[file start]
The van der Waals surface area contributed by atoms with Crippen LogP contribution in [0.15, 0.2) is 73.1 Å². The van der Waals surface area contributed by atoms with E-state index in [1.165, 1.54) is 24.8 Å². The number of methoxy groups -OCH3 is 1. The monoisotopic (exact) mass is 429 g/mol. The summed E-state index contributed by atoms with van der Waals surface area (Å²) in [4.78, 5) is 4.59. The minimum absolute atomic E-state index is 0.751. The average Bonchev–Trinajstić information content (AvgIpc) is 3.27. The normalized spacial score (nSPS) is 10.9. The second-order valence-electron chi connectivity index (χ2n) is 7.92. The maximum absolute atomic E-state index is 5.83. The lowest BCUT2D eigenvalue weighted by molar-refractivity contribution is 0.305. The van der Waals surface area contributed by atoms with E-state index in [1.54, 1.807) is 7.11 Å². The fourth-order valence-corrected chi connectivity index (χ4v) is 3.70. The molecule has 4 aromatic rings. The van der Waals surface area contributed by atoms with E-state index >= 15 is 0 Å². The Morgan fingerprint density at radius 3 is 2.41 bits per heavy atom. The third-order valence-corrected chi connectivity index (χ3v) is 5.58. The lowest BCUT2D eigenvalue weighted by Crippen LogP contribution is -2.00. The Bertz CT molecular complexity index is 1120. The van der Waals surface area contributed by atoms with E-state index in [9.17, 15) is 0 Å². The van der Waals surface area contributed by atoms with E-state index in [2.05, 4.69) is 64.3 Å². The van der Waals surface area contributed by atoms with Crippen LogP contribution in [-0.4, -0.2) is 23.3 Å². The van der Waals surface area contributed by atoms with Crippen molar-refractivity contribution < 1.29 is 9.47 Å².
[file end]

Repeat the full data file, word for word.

The van der Waals surface area contributed by atoms with Crippen LogP contribution in [0.15, 0.2) is 73.1 Å². The van der Waals surface area contributed by atoms with E-state index in [1.165, 1.54) is 24.8 Å². The number of methoxy groups -OCH3 is 1. The monoisotopic (exact) mass is 429 g/mol. The summed E-state index contributed by atoms with van der Waals surface area (Å²) in [4.78, 5) is 4.59. The minimum absolute atomic E-state index is 0.751. The average Bonchev–Trinajstić information content (AvgIpc) is 3.27. The normalized spacial score (nSPS) is 10.9. The second-order valence-electron chi connectivity index (χ2n) is 7.92. The maximum absolute atomic E-state index is 5.83. The lowest BCUT2D eigenvalue weighted by molar-refractivity contribution is 0.305. The van der Waals surface area contributed by atoms with E-state index in [1.54, 1.807) is 7.11 Å². The fourth-order valence-corrected chi connectivity index (χ4v) is 3.70. The molecule has 4 aromatic rings. The van der Waals surface area contributed by atoms with E-state index >= 15 is 0 Å². The Morgan fingerprint density at radius 3 is 2.41 bits per heavy atom. The third-order valence-corrected chi connectivity index (χ3v) is 5.58. The lowest BCUT2D eigenvalue weighted by Crippen LogP contribution is -2.00. The Bertz CT molecular complexity index is 1120. The van der Waals surface area contributed by atoms with E-state index in [9.17, 15) is 0 Å². The van der Waals surface area contributed by atoms with E-state index in [2.05, 4.69) is 64.3 Å². The van der Waals surface area contributed by atoms with Crippen LogP contribution in [-0.4, -0.2) is 23.3 Å². The van der Waals surface area contributed by atoms with Crippen molar-refractivity contribution < 1.29 is 9.47 Å².